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Elizabeth Douglas, CEO of wikiHow, on the Work-Life Balance

It’s possible to be a leader in the tech industry, a mother, and a dedicated engineer. Elizabeth Douglas, CEO of wikiHow, tells us how she balances it all.

What qualities do you think make an effective CEO?

There really is a laundry list of effective CEO qualities: things like being visionary, the ability to take risks, or being an amazing communicator. These are all important, but for me, I think being an effective CEO really requires high emotional intelligence. This allows you to be empathetic, open-minded, and above all, able to authentically demonstrate true, unwavering care for your team in good times and in bad. For me, my team is the most important part of our business. It is their ideas and their hard work to implement those ideas that drives our mission forward. 

How has your engineering background helped you succeed in this tech space?

I fell in love with programming my freshman year at Stanford, so I decided to pursue a major in computer science. After college, I worked as an engineer for four years at Apple, where I focused on user experience and engineering great products for customers. As I began to take on roles that married my love of building things with my love of leading people, I realized a unique value in my engineering background: It enabled me to understand what it takes to get things done in a way that people without engineering backgrounds tend to not as easily understand.

My engineering and product background have also helped me design and build tools to improve the internal operations of wikiHow. An example is an internal reservation and tracking system I envisioned that we use to manage the operations of our translation teams. With this tool, we were able to very easily expand wikiHow to 18 languages – 16 more than the average publisher. And it will help us add more in the future.

What unique challenges have you faced as a female business leader?

I’ve faced the same hurdles that almost any other person in a similar leadership role has faced. However, I’ve personally found networking to be a unique challenge for me in the tech world. There simply is not enough space carved out in the industry for women to connect – not only with each other, but with executives across the industry.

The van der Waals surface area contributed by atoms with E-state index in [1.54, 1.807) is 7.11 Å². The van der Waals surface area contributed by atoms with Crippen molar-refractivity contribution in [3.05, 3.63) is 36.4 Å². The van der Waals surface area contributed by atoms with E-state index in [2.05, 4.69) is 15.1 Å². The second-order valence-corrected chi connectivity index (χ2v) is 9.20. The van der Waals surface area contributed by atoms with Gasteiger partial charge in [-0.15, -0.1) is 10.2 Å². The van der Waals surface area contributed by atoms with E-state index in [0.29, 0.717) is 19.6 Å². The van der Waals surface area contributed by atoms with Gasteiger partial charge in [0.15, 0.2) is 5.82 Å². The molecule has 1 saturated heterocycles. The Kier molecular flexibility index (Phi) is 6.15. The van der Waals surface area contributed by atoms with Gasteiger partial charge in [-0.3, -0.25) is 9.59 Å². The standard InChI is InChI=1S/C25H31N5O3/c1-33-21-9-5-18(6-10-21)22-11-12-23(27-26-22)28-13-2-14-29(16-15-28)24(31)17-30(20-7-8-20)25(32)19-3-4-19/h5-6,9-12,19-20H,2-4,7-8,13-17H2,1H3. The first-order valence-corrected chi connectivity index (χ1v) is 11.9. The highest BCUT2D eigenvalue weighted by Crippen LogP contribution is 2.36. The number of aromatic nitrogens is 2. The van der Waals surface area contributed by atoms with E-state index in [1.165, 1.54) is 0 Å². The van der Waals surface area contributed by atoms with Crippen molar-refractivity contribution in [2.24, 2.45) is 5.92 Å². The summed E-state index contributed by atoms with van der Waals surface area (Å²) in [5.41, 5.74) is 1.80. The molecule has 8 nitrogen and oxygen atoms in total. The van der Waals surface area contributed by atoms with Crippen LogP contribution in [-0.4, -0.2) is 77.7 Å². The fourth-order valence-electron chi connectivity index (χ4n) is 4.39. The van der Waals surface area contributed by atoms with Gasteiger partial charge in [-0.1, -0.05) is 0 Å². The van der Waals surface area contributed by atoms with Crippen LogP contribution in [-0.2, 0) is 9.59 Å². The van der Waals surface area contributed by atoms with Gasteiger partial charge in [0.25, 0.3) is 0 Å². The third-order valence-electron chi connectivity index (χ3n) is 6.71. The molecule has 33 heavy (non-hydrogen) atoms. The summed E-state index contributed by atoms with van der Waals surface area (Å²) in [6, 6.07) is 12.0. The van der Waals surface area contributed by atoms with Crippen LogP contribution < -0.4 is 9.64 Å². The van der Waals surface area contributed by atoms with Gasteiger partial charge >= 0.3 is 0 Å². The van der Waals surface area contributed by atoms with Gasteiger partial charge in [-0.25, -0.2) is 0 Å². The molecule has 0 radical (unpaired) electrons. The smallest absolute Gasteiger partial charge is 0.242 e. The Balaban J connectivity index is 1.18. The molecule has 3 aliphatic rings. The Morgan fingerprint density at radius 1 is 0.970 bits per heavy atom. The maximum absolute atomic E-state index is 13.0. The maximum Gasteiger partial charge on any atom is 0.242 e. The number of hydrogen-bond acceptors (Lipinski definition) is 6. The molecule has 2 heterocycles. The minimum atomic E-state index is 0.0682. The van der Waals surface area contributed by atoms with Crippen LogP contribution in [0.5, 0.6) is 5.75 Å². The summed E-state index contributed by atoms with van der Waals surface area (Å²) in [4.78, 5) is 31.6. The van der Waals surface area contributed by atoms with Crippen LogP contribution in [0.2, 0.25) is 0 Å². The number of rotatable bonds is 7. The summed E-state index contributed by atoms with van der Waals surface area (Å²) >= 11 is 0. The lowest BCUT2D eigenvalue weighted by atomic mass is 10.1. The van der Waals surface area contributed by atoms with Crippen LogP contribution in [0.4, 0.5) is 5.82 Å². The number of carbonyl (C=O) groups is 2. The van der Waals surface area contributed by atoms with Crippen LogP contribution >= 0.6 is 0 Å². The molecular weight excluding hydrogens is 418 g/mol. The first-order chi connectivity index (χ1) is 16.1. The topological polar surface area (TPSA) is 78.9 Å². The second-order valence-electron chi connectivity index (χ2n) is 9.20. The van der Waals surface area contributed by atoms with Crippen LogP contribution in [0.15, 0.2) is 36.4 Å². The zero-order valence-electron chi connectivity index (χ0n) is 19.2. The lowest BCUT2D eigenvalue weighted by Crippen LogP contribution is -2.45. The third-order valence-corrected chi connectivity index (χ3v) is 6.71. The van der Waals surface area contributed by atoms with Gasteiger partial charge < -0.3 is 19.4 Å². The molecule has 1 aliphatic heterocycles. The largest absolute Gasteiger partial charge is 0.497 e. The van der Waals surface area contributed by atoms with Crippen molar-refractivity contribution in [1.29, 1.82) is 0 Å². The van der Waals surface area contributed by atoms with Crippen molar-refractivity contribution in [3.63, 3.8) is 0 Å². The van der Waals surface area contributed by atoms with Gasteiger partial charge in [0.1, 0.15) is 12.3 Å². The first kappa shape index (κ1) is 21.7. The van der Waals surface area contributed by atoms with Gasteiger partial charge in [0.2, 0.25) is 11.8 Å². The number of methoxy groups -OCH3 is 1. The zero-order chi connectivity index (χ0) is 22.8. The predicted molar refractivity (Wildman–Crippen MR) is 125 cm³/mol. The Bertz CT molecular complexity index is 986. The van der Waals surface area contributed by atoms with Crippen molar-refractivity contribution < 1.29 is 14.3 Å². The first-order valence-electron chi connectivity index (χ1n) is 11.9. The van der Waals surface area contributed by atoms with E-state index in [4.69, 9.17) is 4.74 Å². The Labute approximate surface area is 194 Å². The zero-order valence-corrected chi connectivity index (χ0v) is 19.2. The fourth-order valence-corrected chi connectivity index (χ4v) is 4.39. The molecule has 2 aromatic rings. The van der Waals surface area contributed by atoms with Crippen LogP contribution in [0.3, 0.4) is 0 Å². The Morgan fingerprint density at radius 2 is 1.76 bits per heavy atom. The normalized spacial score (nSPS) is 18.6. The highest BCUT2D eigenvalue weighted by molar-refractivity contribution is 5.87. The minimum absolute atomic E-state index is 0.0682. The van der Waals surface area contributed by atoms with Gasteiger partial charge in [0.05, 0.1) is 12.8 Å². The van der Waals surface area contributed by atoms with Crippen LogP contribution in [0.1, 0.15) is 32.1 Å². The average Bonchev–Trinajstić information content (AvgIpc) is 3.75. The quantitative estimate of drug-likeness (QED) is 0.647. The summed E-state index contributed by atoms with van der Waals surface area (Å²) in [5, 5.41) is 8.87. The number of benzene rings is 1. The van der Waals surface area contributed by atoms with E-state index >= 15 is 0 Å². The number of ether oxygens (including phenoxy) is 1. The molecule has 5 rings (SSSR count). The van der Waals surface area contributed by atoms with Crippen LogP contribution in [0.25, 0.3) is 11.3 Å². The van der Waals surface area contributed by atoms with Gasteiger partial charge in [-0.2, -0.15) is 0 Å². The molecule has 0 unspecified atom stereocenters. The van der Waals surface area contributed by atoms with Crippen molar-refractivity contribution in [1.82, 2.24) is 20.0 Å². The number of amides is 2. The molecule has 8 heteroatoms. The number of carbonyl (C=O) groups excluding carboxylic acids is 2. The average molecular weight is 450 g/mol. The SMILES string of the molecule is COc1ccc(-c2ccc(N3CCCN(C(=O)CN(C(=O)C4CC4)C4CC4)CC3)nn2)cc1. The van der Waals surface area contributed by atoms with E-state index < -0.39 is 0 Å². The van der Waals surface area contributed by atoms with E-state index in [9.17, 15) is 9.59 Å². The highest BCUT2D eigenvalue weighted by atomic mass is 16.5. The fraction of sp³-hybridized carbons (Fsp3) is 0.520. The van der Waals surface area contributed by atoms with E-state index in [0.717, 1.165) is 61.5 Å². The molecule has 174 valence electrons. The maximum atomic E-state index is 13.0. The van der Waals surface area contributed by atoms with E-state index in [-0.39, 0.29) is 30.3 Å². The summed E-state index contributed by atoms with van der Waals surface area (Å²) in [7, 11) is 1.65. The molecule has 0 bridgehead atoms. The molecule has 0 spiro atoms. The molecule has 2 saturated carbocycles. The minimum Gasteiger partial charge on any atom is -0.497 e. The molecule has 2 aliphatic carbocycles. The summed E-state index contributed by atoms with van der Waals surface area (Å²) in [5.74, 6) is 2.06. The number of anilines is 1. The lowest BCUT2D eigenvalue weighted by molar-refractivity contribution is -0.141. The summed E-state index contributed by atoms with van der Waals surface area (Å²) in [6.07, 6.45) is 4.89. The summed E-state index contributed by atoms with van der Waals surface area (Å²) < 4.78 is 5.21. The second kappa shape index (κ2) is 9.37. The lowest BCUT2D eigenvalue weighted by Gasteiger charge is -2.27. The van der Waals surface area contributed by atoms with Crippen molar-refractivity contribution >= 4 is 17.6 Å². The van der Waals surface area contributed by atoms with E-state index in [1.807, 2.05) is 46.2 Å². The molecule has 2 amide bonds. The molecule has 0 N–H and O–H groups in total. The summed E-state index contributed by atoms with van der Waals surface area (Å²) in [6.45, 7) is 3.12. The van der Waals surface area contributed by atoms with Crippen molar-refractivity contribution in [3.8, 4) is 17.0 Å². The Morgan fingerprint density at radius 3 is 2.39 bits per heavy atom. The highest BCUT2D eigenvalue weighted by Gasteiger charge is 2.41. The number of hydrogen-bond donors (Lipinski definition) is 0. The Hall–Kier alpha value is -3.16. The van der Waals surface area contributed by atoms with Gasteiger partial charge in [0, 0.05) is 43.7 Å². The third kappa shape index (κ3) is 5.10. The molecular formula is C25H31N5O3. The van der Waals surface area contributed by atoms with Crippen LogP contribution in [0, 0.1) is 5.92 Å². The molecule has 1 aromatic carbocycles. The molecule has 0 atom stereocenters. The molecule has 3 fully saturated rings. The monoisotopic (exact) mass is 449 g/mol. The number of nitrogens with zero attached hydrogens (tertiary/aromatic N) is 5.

While I enjoy networking with everyone equally, I feel that there are some unique topics I want to discuss specifically with other female leaders – things like motherhood, the family-versus-work tradeoff, and the guilt that can come with those. I’m also not a natural networker or self-promoter, which works against me sometimes.

It can feel lonely and awkward to be the only woman in a room full of men. It is deeply important to me to inspire other girls to find their voices in these moments, and to persevere despite how hard it might feel to speak up. Because of this, I have made a huge effort to speak with women of all ages about leadership, work-life balance, and my own career path to the C-Suite.

Those in the C-Suite have an enormous amount of responsibility – how do you ensure you maintain a work-life balance?

I made the decision a long time ago that I wanted to work even though I had kids. I enjoy getting out of the house and working on important problems. I love wikiHow’s mission; it is very meaningful to me, and my kids know this. I also feel like I’m setting a really great example for my kids, especially as a woman leader who loves her job in an industry that doesn’t have that many women leaders.

In terms of balance, I am careful to make the most out of every minute that I have at work. I get calls done with my team while I drive to and from work. I try to be as efficient as possible, minimize my time in meetings, and work to make progress on my projects, even if I just have a few free minutes available. One of my mottos I live by is to “spend your hours, minutes, even seconds being productive.”

I also have a system that I use to decide whether to stay at work or attend an event for my kids during the work day. I ask myself how I will feel about the decision in a day, a week, and in a year. It often feels like work is the most important thing to address in the moment, but this question helps me get out of that mindset. This might sound morbid, but I believe that people facing the end of their lives generally do not regret having not worked more.

Ultimately, I have learned that work can usually wait, and this realization has helped me make room in my life to attend my children’s events. I don’t feel like I’m missing out even though I’m a working mom. I still work hard; I just have to be smart about how I spend my time. I believe this mindset has also made me a better leader, as I am empathetic to others in similar situations, and I encourage them to make the same decisions I do.

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